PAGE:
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Richard Hickock and Perry Smith Trial: 1960

Trial Leaves Questions Over Sanity, Appeals Fail To Overturn Conviction, Suggestions For Further Reading

Defendants: Richard E. Hickock and Perry E. Smith
Crime Charged: Murder
Chief Defense Lawyers: Arthur Fleming and Harrison Smith
Chief Prosecutors: Logan Greene and Duane West
Judge: Roland H. Tate
Place: Garden City, Kansas
Dates of Trial: March 22-29, 1960
Verdict: Guilty
Sentence: Death by hanging

SIGNIFICANCE: The case provided a classic example of the limitations of the M'Naghten Test by which defendants are judged mentally fit to stand trial. Truman Capote's book about the case, In Cold Blood, further cemented the author's literary reputation and brought the debate over capital punishment into focus for millions of readers worldwide.

The people of Holcomb, Kansas, had not forgotten them, but the trial and punishment of Richard Hickock and Perry Smith came and went unnoticed by most Americans. Within months of their execution, however, Smith and Hickock became two of the most famous murderers in history.

On Sunday morning, November 15, 1959, a successful, respected, and well-liked Kansas farmer named Herbert Clutter was found in the basement of his home with his throat cut and his head blown open by a shotgun blast. His wife Bonnie and their teenaged children, Kenyon and Nancy, were found bound, gagged, and shot to death elsewhere in the house. There were no clues nor any apparent motive. "This is apparently the work of a psychopathic killer," declared the local sheriff.

The bloody slayings might have remained unsolved without the help of a convicted thief, who had once shared a cell with a small-time check kiter named Richard Hickock. The thief had worked on the Clutter farm and described it to Hickock, who asked if the Clutters had a safe. The thief thought they did. Hickock declared that he would find the farm, rob the Clutters, and kill all witnesses, adding that his former cellmate Perry Smith would be just the man to help. Herb Clutter's former hired hand dismissed Hickock's plan as a fantasy, but he came forward when he heard of the murders.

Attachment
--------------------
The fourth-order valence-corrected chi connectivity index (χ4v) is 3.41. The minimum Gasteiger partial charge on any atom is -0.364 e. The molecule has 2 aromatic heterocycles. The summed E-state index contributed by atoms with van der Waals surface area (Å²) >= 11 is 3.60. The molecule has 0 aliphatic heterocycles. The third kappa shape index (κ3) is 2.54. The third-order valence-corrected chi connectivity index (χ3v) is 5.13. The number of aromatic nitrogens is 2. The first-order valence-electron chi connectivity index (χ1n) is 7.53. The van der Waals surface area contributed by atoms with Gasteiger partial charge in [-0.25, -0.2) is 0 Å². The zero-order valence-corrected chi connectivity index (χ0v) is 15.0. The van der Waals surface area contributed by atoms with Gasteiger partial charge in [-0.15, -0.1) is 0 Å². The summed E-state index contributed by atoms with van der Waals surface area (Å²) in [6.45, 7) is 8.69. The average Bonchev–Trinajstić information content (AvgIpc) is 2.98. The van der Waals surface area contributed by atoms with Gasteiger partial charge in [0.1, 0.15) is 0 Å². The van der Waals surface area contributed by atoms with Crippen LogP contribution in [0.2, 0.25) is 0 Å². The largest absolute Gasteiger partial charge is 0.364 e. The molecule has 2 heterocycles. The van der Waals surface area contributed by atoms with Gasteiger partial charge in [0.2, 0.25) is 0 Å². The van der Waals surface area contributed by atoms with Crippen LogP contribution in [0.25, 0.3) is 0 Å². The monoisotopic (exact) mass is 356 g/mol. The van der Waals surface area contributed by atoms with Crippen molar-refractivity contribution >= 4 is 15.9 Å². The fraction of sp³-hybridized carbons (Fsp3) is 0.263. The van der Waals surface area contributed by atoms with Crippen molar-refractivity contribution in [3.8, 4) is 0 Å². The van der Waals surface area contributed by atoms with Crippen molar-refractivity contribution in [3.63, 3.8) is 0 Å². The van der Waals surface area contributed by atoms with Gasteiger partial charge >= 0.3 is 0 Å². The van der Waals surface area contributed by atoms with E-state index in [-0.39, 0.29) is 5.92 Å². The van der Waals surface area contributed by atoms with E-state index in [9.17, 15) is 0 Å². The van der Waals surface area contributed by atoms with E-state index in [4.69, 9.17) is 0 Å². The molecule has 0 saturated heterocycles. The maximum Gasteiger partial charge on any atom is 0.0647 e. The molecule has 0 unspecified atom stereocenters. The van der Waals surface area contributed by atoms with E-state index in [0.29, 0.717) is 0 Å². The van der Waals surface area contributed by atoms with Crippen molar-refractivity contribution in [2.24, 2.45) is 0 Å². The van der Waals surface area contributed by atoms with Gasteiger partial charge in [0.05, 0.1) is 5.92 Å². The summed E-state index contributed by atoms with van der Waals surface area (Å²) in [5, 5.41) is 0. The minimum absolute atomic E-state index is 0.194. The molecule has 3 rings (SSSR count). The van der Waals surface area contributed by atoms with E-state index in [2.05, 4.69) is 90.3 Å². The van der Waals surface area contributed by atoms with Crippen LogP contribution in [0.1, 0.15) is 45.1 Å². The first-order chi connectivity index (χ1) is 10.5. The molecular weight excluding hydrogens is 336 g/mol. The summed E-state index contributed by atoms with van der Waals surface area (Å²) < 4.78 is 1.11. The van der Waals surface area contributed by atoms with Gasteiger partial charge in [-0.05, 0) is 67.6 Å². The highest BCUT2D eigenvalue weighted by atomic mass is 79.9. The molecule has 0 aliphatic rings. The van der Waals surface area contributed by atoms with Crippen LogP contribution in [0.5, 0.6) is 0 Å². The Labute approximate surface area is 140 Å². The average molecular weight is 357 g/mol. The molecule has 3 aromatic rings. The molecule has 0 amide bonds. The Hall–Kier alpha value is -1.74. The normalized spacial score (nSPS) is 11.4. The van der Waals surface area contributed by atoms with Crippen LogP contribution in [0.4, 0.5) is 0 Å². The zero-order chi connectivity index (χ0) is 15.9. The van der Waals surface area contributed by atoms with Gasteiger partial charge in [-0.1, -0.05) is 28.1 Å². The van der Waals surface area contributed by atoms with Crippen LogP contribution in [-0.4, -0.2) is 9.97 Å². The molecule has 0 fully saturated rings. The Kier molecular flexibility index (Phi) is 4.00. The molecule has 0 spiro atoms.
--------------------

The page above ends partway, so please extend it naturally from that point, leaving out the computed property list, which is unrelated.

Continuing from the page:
Hickock and Smith were soon arrested in Las Vegas, Nevada, for parole violation and passing bad checks. The Kansas Bureau of Investigation dispatched agents to Nevada, where they questioned the suspects separately. Hickock denied any knowledge of the slayings, but a clever interrogation led Smith to confess to having shot the Clutters. Hickock confessed his part in the slayings the next day and the two men were returned to Kansas for trial.

The gruesome confessions and physical evidence made it clear that the accused men were responsible for the killings. Arguing for the death penalty, prosecutor Logan Greene said, "some of our most enormous crimes only happen because once upon a time a pack of chicken-hearted jurors refused to do their duty." The jury deliberated for only 40 minutes before returning a guilty verdict, ironically about a minute for each dollar Smith and Hickock had found in the Clutter home—there was no safe. "No chicken-hearted jurors, they," Smith joked as he and Hickock were led laughing from the courtroom. Judge Roland Tate sentenced the defendants to death by hanging.

The case of Perry Smith (above) and Richard Hickock brought the debate over capital punishment into focus. (AP/Wide World Photos) The case of Perry Smith (above) and Richard Hickock brought the debate over capital punishment into focus. (AP/Wide World Photos)

Additional topics

Law Library - American Law and Legal InformationNotable Trials and Court Cases - 1954 to 1962